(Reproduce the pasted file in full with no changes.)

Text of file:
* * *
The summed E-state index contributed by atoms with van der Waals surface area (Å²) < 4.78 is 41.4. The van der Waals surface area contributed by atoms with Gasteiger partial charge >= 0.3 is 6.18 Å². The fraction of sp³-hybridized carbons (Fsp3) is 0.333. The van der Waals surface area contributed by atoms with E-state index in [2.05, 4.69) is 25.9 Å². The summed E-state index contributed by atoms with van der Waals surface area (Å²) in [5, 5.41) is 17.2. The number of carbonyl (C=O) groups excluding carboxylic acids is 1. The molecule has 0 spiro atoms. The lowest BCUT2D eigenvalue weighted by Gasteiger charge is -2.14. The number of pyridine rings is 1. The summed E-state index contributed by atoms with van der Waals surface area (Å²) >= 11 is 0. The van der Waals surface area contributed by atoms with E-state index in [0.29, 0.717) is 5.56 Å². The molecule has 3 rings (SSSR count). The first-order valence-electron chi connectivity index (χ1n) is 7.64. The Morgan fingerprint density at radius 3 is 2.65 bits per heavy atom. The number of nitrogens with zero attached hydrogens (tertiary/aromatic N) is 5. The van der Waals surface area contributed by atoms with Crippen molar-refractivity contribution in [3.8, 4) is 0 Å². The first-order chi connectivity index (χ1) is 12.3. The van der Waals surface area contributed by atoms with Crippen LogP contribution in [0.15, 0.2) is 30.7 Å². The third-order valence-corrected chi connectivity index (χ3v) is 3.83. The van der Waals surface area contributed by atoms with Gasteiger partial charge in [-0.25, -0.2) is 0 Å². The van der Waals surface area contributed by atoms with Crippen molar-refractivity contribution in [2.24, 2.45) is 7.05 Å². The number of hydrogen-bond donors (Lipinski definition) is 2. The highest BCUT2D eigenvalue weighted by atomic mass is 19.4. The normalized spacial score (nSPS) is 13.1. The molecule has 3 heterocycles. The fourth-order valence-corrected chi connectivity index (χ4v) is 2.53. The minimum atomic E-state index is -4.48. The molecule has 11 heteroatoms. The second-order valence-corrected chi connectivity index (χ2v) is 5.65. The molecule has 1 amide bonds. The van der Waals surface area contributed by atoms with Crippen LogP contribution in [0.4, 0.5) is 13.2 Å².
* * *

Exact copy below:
The summed E-state index contributed by atoms with van der Waals surface area (Å²) < 4.78 is 41.4. The van der Waals surface area contributed by atoms with Gasteiger partial charge >= 0.3 is 6.18 Å². The fraction of sp³-hybridized carbons (Fsp3) is 0.333. The van der Waals surface area contributed by atoms with E-state index in [2.05, 4.69) is 25.9 Å². The summed E-state index contributed by atoms with van der Waals surface area (Å²) in [5, 5.41) is 17.2. The number of carbonyl (C=O) groups excluding carboxylic acids is 1. The molecule has 0 spiro atoms. The lowest BCUT2D eigenvalue weighted by Gasteiger charge is -2.14. The number of pyridine rings is 1. The summed E-state index contributed by atoms with van der Waals surface area (Å²) >= 11 is 0. The van der Waals surface area contributed by atoms with E-state index in [0.29, 0.717) is 5.56 Å². The molecule has 3 rings (SSSR count). The first-order valence-electron chi connectivity index (χ1n) is 7.64. The Morgan fingerprint density at radius 3 is 2.65 bits per heavy atom. The number of nitrogens with zero attached hydrogens (tertiary/aromatic N) is 5. The van der Waals surface area contributed by atoms with Crippen molar-refractivity contribution in [3.8, 4) is 0 Å². The first-order chi connectivity index (χ1) is 12.3. The van der Waals surface area contributed by atoms with Crippen LogP contribution in [0.15, 0.2) is 30.7 Å². The third-order valence-corrected chi connectivity index (χ3v) is 3.83. The van der Waals surface area contributed by atoms with Gasteiger partial charge in [-0.25, -0.2) is 0 Å². The van der Waals surface area contributed by atoms with Crippen molar-refractivity contribution in [2.24, 2.45) is 7.05 Å². The number of hydrogen-bond donors (Lipinski definition) is 2. The highest BCUT2D eigenvalue weighted by atomic mass is 19.4. The normalized spacial score (nSPS) is 13.1. The molecule has 3 heterocycles. The fourth-order valence-corrected chi connectivity index (χ4v) is 2.53. The minimum atomic E-state index is -4.48. The molecule has 11 heteroatoms. The second-order valence-corrected chi connectivity index (χ2v) is 5.65. The molecule has 1 amide bonds. The van der Waals surface area contributed by atoms with Crippen LogP contribution in [0.4, 0.5) is 13.2 Å².